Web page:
Every January 1 since I’ve been married (22 years), I have made my husband’s traditional family ‘good luck’ meal of pork with sauerkraut and dumplings. When growing up, my mom (being from the deep south), made fresh black-eyed peas with stewed tomatoes with homemade cornbread to bring on the good fortune. Traditions vary from culture to culture, but I was really surprised to find there were lots of similarities between them, six to be exact: cooked, leafy greens, fish, pork, legumes, grapes, and cakes. Here is why they are believed to be good luck foods.
1. Leafy greens. Cooked greens like cabbage, kale and collard greens are eaten every year on New Year’s day because when cooked, the leaves resemble folded money, therefore are symbolic of economic fortune. While yummy and good for you, don’t eat too much. They are cruciferous vegetables and are known to cause gas, bloating and abdominal pain if eaten in excess (in other words, you might fart a lot).
2. Fish represent a progression in life, a ‘moving forward’ if you will (since fish swim forward, not backwards). Charms and amulets depicting fish have been worn for ages to assure that the wearer will never be hungry. Eating fish on New Year’s Day is also thought to provide the same assurance. While fish is loaded with nutrients and wonderful Omega-3 fatty acids, make sure you eat ‘wild caught’ fish, and not farmed-raised as the latter are fed grains, which make them rich in Omega-6 fatty acids (unhealthy and believed to be pro-inflammatory).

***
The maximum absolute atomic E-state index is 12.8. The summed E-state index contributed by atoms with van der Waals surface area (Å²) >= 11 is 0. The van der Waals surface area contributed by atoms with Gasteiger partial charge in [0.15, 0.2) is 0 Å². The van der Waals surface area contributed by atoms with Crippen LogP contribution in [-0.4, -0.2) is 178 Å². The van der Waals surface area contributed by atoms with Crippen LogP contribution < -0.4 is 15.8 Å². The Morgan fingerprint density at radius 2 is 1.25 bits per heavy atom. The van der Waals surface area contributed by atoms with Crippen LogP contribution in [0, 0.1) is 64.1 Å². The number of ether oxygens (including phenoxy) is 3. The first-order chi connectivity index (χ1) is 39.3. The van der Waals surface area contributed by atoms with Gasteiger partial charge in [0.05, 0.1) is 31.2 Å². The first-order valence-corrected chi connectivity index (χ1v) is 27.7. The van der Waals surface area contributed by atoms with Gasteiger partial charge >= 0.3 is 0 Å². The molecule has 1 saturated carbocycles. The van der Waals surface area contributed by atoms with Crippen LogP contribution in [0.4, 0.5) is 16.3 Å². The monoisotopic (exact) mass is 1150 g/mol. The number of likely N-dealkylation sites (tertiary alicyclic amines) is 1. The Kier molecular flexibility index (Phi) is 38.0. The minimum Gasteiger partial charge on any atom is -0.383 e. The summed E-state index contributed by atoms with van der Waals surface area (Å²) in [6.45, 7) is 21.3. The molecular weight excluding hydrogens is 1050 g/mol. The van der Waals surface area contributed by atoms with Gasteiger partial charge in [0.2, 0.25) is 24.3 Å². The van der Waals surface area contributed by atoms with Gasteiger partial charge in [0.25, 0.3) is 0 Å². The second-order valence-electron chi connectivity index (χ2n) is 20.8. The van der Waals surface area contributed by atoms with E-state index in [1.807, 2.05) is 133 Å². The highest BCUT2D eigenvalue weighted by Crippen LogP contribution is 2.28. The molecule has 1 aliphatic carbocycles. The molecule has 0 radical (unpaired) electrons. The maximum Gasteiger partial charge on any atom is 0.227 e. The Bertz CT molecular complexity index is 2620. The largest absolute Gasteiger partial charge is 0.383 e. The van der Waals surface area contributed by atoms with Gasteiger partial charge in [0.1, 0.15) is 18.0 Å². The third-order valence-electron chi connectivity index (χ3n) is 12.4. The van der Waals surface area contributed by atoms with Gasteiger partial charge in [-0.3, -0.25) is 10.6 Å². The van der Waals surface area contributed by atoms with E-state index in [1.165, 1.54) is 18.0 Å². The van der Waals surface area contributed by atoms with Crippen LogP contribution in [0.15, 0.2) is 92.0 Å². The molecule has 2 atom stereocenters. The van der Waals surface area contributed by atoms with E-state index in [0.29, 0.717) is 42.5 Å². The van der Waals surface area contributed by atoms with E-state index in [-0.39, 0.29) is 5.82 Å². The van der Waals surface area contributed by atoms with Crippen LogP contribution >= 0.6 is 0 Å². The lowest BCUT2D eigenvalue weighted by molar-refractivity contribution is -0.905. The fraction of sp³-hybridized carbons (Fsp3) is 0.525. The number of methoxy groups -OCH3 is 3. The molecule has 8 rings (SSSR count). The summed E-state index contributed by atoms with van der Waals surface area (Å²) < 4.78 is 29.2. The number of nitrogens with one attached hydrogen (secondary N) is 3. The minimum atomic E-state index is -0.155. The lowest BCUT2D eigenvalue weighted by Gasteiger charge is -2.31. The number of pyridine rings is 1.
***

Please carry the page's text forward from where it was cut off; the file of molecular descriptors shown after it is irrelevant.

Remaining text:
3. Pork in many cultures is another symbol of moving forward as pigs push forward when foraging. In many cultures, the rich, fat content of pork signifies wealth and prosperity. While pork is a great source of vitamins and minerals, it is high in fat which could make your cholesterol levels shoot through the roof. There is also some evidence that uncured bacon, sausage and ham may be good for your diet, whereas other types of pork, not so much. Read here and decide for yourself.
4. Legumes are symbolic of money because their when cooked, they swell, and so are eaten with financial rewards in mind. Italians and Germans tend to pair legumes with pork to double the luck. The tradition in the south to eat black-eyed peas traces back to the legends during the Civil War when folks in Vicksburg, Mississippi discovered black-eyed peas after the town ran out of food. It’s been considered a lucky food ever since. While an excellent source of protein and fiber, if eaten too much at one time, they may cause cramping, flatulence and other digestive issues. May not be a great combo with cooked green leafys like cabbage.
5. Many cultures believe that eating 12 grapes at midnight, one for each stroke of the clock and one for each month of the year, will bring good fortune. The goal is to swallow the last grape before the last stroke of midnight, but some cultures, like Peruvians, eat a 13th for good measure. While grapes are rich in vitamin C and fiber, they can make you spend a lot of time in the bathroom if you eat too many. Always wash before eating and choose organic if available.
6. Like placing a coin in a new handbag or in a loafer, many cakes and breads made on New Year’s Day house a coin or trinket meant to bring the recipient good luck and prosperity. Hopefully the person who finds the good luck piece doesn’t choke on his good fortune and you know…have bad luck.
What is your “lucky” New Year’s Day food?
- Lucky foods to Eat on New Year’s Day (kasamba.com)
- 10 Good Luck Foods (beatcancer2010.wordpress.com)
- Lucky Foods for the New Year (wholefoodsmarket.com)